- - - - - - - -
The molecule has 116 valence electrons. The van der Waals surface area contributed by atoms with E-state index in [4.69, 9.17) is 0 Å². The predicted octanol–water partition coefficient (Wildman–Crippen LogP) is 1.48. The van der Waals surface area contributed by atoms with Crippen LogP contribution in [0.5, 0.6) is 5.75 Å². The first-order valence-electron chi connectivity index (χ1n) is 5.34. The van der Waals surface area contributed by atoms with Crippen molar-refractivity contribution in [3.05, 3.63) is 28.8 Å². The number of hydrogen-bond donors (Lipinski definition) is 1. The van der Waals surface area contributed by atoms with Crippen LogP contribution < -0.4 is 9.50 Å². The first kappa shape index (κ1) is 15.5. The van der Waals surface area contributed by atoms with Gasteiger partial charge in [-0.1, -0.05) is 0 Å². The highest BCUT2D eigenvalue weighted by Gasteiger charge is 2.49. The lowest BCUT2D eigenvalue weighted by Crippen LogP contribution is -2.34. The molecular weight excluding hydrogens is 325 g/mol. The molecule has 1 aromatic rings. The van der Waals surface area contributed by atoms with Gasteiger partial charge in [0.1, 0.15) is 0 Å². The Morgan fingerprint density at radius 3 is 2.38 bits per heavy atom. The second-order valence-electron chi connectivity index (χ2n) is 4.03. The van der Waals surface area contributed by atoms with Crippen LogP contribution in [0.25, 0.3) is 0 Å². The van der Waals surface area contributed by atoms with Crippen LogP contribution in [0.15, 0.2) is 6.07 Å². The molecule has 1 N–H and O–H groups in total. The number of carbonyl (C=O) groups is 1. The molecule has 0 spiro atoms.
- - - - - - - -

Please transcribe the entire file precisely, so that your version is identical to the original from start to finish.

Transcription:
The molecule has 116 valence electrons. The van der Waals surface area contributed by atoms with E-state index in [4.69, 9.17) is 0 Å². The predicted octanol–water partition coefficient (Wildman–Crippen LogP) is 1.48. The van der Waals surface area contributed by atoms with Crippen LogP contribution in [0.5, 0.6) is 5.75 Å². The first-order valence-electron chi connectivity index (χ1n) is 5.34. The van der Waals surface area contributed by atoms with Crippen molar-refractivity contribution in [3.05, 3.63) is 28.8 Å². The number of hydrogen-bond donors (Lipinski definition) is 1. The van der Waals surface area contributed by atoms with Crippen LogP contribution < -0.4 is 9.50 Å². The first kappa shape index (κ1) is 15.5. The van der Waals surface area contributed by atoms with Gasteiger partial charge in [-0.1, -0.05) is 0 Å². The highest BCUT2D eigenvalue weighted by Gasteiger charge is 2.49. The lowest BCUT2D eigenvalue weighted by Crippen LogP contribution is -2.34. The molecular weight excluding hydrogens is 325 g/mol. The molecule has 1 aromatic rings. The van der Waals surface area contributed by atoms with Gasteiger partial charge in [0.1, 0.15) is 0 Å². The Morgan fingerprint density at radius 3 is 2.38 bits per heavy atom. The second-order valence-electron chi connectivity index (χ2n) is 4.03. The van der Waals surface area contributed by atoms with Crippen LogP contribution in [0.25, 0.3) is 0 Å². The van der Waals surface area contributed by atoms with Crippen LogP contribution in [0.15, 0.2) is 6.07 Å². The molecule has 1 N–H and O–H groups in total. The number of carbonyl (C=O) groups is 1. The molecule has 0 spiro atoms.